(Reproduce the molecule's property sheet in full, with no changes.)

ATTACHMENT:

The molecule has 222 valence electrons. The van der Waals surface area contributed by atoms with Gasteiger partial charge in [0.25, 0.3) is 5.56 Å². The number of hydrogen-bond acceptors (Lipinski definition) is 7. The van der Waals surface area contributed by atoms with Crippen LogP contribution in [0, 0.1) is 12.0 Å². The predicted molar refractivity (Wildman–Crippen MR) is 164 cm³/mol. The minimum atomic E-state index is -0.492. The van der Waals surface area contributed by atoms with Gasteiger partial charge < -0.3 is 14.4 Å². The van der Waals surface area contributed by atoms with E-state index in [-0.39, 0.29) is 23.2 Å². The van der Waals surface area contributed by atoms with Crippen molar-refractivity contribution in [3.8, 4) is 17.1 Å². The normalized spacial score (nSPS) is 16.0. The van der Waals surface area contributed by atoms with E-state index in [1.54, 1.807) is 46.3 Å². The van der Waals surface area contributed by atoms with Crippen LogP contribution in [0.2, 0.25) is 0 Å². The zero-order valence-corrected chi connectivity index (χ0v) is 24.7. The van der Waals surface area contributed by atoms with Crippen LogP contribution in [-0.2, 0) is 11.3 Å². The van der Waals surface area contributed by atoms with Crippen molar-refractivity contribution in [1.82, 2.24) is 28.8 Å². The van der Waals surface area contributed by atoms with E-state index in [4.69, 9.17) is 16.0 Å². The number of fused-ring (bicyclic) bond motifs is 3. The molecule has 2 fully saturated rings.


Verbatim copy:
The molecule has 222 valence electrons. The van der Waals surface area contributed by atoms with Gasteiger partial charge in [0.25, 0.3) is 5.56 Å². The number of hydrogen-bond acceptors (Lipinski definition) is 7. The van der Waals surface area contributed by atoms with Crippen LogP contribution in [0, 0.1) is 12.0 Å². The predicted molar refractivity (Wildman–Crippen MR) is 164 cm³/mol. The minimum atomic E-state index is -0.492. The van der Waals surface area contributed by atoms with Gasteiger partial charge < -0.3 is 14.4 Å². The van der Waals surface area contributed by atoms with E-state index in [-0.39, 0.29) is 23.2 Å². The van der Waals surface area contributed by atoms with Crippen molar-refractivity contribution in [3.8, 4) is 17.1 Å². The normalized spacial score (nSPS) is 16.0. The van der Waals surface area contributed by atoms with E-state index in [1.54, 1.807) is 46.3 Å². The van der Waals surface area contributed by atoms with Crippen LogP contribution in [0.2, 0.25) is 0 Å². The zero-order valence-corrected chi connectivity index (χ0v) is 24.7. The van der Waals surface area contributed by atoms with Crippen LogP contribution in [-0.2, 0) is 11.3 Å². The van der Waals surface area contributed by atoms with Crippen molar-refractivity contribution in [1.82, 2.24) is 28.8 Å². The van der Waals surface area contributed by atoms with E-state index in [4.69, 9.17) is 16.0 Å². The number of fused-ring (bicyclic) bond motifs is 3. The molecule has 2 fully saturated rings.